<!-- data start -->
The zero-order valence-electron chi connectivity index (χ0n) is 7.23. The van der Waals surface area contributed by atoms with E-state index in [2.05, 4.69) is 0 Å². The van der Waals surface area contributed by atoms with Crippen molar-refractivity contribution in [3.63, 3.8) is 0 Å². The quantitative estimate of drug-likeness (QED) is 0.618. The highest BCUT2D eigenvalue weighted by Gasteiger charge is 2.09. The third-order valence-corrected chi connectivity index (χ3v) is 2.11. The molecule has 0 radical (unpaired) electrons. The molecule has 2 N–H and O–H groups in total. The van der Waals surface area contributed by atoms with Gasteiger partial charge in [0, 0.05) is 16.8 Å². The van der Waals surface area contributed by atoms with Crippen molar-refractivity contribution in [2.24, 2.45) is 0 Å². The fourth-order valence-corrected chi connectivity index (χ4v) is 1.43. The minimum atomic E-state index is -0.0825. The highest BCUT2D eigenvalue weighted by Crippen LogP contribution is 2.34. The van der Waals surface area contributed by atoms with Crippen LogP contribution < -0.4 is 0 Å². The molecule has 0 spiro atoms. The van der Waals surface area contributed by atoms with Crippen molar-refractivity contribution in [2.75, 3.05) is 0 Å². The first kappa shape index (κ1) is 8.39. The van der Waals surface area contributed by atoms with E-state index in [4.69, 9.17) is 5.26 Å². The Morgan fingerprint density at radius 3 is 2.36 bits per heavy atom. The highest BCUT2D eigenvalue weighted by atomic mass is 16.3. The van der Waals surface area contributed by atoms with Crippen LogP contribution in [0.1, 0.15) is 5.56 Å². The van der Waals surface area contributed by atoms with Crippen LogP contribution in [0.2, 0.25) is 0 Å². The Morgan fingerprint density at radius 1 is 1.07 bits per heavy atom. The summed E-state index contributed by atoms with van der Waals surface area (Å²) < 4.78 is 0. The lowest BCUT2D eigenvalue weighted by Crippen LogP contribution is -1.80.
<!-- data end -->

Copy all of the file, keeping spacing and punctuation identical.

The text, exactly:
The zero-order valence-electron chi connectivity index (χ0n) is 7.23. The van der Waals surface area contributed by atoms with E-state index in [2.05, 4.69) is 0 Å². The van der Waals surface area contributed by atoms with Crippen molar-refractivity contribution in [3.63, 3.8) is 0 Å². The quantitative estimate of drug-likeness (QED) is 0.618. The highest BCUT2D eigenvalue weighted by Gasteiger charge is 2.09. The third-order valence-corrected chi connectivity index (χ3v) is 2.11. The molecule has 0 radical (unpaired) electrons. The molecule has 2 N–H and O–H groups in total. The van der Waals surface area contributed by atoms with Gasteiger partial charge in [0, 0.05) is 16.8 Å². The van der Waals surface area contributed by atoms with Crippen molar-refractivity contribution in [2.24, 2.45) is 0 Å². The fourth-order valence-corrected chi connectivity index (χ4v) is 1.43. The minimum atomic E-state index is -0.0825. The highest BCUT2D eigenvalue weighted by Crippen LogP contribution is 2.34. The van der Waals surface area contributed by atoms with Crippen LogP contribution < -0.4 is 0 Å². The molecule has 0 spiro atoms. The van der Waals surface area contributed by atoms with Crippen molar-refractivity contribution in [2.75, 3.05) is 0 Å². The first kappa shape index (κ1) is 8.39. The van der Waals surface area contributed by atoms with E-state index in [4.69, 9.17) is 5.26 Å². The Morgan fingerprint density at radius 3 is 2.36 bits per heavy atom. The highest BCUT2D eigenvalue weighted by atomic mass is 16.3. The van der Waals surface area contributed by atoms with Crippen LogP contribution in [0.1, 0.15) is 5.56 Å². The van der Waals surface area contributed by atoms with Crippen LogP contribution in [0.2, 0.25) is 0 Å². The Morgan fingerprint density at radius 1 is 1.07 bits per heavy atom. The summed E-state index contributed by atoms with van der Waals surface area (Å²) < 4.78 is 0. The lowest BCUT2D eigenvalue weighted by Crippen LogP contribution is -1.80.